The Village Idiot
prompt: the village idiot
“He had a name for all of us, remember? Ramona was always his Lily of the Field.”
Rob pushed aside his paper plate and swallowed the last of his lemonade. The room was crowded a half hour ago but now, casseroles had been emptied, fudge nut bars consumed, and last words of sympathy said. Most of the guests had gone home. A few diligent women were cleaning up the tables and packing away leftovers. He’d met them all before the funeral that morning but he couldn’t remember their names now. He turned and smiled at his youngest sister, Clara.
“Yeah, well, Ramona sewed not, neither did she spin. What else could he call her? You, on the other hand, were Tiger Lily.” He tweaked her nose causing her to slap his hand away. “I never knew if it was because you watched Peter Pan about a million times or if he was commenting on your temper.”
“At least I wasn’t Boofalo,” Clara said. “Boofalo. Geez.”
“He never called me that in public. Well, not after that one time,” said Rob with a wink. “I have to admit it was descriptive. I never have been particularly graceful. I think Mom could have done without being La Grande Dame. Dad always laughed, though.”
“Dad got off easy with Buck. Sharon was stuck with Tweedy. Like a butler or a footman or something.” Clara shook her head. “I can’t believe Mike is gone.”
“Frankly, I imagine he’s a little surprised, himself.”
“What? Don’t you think so? If he actually thought about what he was doing, he’d never have gone through with it. I think it took him entirely by surprise.”
Clara hunched over, her forehead resting on the table. He reached out and rubbed her back lightly.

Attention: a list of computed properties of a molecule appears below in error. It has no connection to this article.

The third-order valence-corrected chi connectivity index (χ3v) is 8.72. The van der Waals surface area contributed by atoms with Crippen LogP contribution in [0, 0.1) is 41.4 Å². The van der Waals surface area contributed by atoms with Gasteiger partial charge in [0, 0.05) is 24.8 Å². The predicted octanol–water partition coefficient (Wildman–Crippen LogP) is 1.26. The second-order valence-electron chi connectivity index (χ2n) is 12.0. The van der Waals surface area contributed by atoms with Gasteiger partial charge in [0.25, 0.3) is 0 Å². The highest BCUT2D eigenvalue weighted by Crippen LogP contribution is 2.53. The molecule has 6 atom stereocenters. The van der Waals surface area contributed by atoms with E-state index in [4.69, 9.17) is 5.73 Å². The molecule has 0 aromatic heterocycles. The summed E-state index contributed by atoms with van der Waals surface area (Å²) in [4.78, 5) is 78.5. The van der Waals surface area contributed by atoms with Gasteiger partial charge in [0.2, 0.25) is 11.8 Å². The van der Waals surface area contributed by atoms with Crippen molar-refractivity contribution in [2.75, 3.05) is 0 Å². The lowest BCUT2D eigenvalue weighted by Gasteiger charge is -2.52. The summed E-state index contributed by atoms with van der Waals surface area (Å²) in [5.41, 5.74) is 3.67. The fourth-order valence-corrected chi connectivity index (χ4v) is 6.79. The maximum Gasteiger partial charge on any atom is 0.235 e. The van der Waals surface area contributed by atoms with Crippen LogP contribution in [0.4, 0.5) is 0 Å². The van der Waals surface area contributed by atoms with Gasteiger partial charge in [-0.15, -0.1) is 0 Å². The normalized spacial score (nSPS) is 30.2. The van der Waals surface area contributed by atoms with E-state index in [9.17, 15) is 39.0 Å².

“Don’t worry, Tiger. If he was surprised, he wasn’t scared. It was too fast for any of that.”
“I don’t remember what he called himself,” she mused. Her gaze was unfocussed as she tried to recall. “Did he give himself a name?”
Rob shook his head. “Don’t think so. Just as well. Can’t you just picture? It would have been something like Meteor Man or Top Dawg or Super Fly.”
Clara made a “pfft” noise and gave his shoulder a light shove as she rose. “I guess I should help Mom gather up the cards people left.”
Rob watched her go without really seeing. In his mind, he saw the skid marks showing where Mike’s ridiculous experimental scooter cart ran right over the embankment and down the rocky hill. Rob had warned him the new brake design was too light to compensate for the comparatively heavy drivetrain. Mike laughed him off and gunned the engine as he left the workshop. Rob wondered if Mike heard what he’d shouted after him.
“If you crack that thing up, I’m going to start calling you the Village Idiot!”
Author’s Note: I think I’d like to say a few things about writing prompts. They are odd things, you know? They might be a single word, a phrase, a saying, a full sentence, or a group of any of the above. When I compete in the NYC Midnight writing competitions, they generally give writers a genre, an object or person, and a location or situation. The thing is, these basic-sounding prompts have a way of taking on an entirely different sort of life. The above story, “The Village Idiot,” is a fine example of this. The prompt doesn’t necessarily speak of darkness and gloom, so I’m not sure why, once I started writing, it took me to a funeral. It could, just as easily, have taken me to a carnival (which, by the way, isn’t a bad idea and I should make a note of that for future reference).
I’d love to hear what you, the reader, thinks. Did this story go in an unexpected direction? How would you have interpreted this prompt?
It’s such an interesting phenomenon.
Thank you for reading!